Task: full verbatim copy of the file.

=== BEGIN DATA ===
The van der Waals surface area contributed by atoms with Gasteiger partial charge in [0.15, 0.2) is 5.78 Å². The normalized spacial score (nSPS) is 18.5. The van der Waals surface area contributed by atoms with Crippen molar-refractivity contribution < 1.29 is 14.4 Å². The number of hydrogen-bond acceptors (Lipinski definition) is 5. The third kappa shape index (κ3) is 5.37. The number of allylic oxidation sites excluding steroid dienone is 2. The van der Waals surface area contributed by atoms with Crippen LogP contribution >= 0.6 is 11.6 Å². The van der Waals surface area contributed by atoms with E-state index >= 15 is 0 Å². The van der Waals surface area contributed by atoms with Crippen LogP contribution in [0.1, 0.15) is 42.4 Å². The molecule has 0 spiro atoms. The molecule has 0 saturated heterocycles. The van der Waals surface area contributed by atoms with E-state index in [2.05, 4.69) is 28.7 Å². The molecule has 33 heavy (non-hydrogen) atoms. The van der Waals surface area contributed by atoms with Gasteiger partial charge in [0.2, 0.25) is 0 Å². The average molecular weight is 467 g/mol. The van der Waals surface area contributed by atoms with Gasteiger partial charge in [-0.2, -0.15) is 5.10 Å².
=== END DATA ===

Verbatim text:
The van der Waals surface area contributed by atoms with Gasteiger partial charge in [0.15, 0.2) is 5.78 Å². The normalized spacial score (nSPS) is 18.5. The van der Waals surface area contributed by atoms with Crippen molar-refractivity contribution < 1.29 is 14.4 Å². The number of hydrogen-bond acceptors (Lipinski definition) is 5. The third kappa shape index (κ3) is 5.37. The number of allylic oxidation sites excluding steroid dienone is 2. The van der Waals surface area contributed by atoms with Crippen LogP contribution >= 0.6 is 11.6 Å². The van der Waals surface area contributed by atoms with E-state index >= 15 is 0 Å². The van der Waals surface area contributed by atoms with Crippen LogP contribution in [0.1, 0.15) is 42.4 Å². The molecule has 0 spiro atoms. The molecule has 0 saturated heterocycles. The van der Waals surface area contributed by atoms with E-state index in [2.05, 4.69) is 28.7 Å². The molecule has 33 heavy (non-hydrogen) atoms. The van der Waals surface area contributed by atoms with Gasteiger partial charge in [0.2, 0.25) is 0 Å². The average molecular weight is 467 g/mol. The van der Waals surface area contributed by atoms with Gasteiger partial charge in [-0.2, -0.15) is 5.10 Å².